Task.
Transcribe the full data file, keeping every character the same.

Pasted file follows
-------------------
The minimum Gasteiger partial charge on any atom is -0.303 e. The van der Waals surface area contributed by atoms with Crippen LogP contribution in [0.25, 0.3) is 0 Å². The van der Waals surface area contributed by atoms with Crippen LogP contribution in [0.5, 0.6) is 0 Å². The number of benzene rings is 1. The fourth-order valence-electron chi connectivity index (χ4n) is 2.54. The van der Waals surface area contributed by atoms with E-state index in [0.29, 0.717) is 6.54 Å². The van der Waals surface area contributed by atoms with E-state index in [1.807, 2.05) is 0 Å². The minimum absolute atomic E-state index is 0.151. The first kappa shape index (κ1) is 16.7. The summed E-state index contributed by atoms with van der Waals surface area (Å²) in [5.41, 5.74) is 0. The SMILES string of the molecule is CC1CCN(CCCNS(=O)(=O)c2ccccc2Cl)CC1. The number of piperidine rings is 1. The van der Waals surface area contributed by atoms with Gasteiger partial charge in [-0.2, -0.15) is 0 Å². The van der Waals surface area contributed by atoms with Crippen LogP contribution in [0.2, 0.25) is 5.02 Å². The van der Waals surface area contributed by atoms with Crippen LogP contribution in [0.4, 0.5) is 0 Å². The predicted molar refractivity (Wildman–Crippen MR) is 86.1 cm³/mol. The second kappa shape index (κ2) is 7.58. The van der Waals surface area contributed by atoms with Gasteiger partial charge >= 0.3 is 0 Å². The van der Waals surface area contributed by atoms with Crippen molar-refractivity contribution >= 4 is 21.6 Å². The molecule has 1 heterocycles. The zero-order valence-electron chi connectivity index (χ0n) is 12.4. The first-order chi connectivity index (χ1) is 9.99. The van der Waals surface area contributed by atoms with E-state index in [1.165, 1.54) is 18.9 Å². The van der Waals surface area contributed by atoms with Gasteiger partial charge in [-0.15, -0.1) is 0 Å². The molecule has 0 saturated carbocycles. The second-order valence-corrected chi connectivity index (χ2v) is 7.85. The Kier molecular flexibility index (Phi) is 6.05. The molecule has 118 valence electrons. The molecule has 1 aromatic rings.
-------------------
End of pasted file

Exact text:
The minimum Gasteiger partial charge on any atom is -0.303 e. The van der Waals surface area contributed by atoms with Crippen LogP contribution in [0.25, 0.3) is 0 Å². The van der Waals surface area contributed by atoms with Crippen LogP contribution in [0.5, 0.6) is 0 Å². The number of benzene rings is 1. The fourth-order valence-electron chi connectivity index (χ4n) is 2.54. The van der Waals surface area contributed by atoms with E-state index in [0.29, 0.717) is 6.54 Å². The van der Waals surface area contributed by atoms with E-state index in [1.807, 2.05) is 0 Å². The minimum absolute atomic E-state index is 0.151. The first kappa shape index (κ1) is 16.7. The summed E-state index contributed by atoms with van der Waals surface area (Å²) in [5.41, 5.74) is 0. The SMILES string of the molecule is CC1CCN(CCCNS(=O)(=O)c2ccccc2Cl)CC1. The number of piperidine rings is 1. The van der Waals surface area contributed by atoms with Gasteiger partial charge in [-0.2, -0.15) is 0 Å². The van der Waals surface area contributed by atoms with Crippen LogP contribution in [0.2, 0.25) is 5.02 Å². The van der Waals surface area contributed by atoms with Crippen LogP contribution in [0.4, 0.5) is 0 Å². The predicted molar refractivity (Wildman–Crippen MR) is 86.1 cm³/mol. The second kappa shape index (κ2) is 7.58. The van der Waals surface area contributed by atoms with Gasteiger partial charge >= 0.3 is 0 Å². The van der Waals surface area contributed by atoms with Crippen molar-refractivity contribution >= 4 is 21.6 Å². The molecule has 1 heterocycles. The zero-order valence-electron chi connectivity index (χ0n) is 12.4. The first-order chi connectivity index (χ1) is 9.99. The van der Waals surface area contributed by atoms with E-state index in [1.165, 1.54) is 18.9 Å². The van der Waals surface area contributed by atoms with Gasteiger partial charge in [-0.15, -0.1) is 0 Å². The molecule has 0 saturated carbocycles. The second-order valence-corrected chi connectivity index (χ2v) is 7.85. The Kier molecular flexibility index (Phi) is 6.05. The molecule has 118 valence electrons. The molecule has 1 aromatic rings.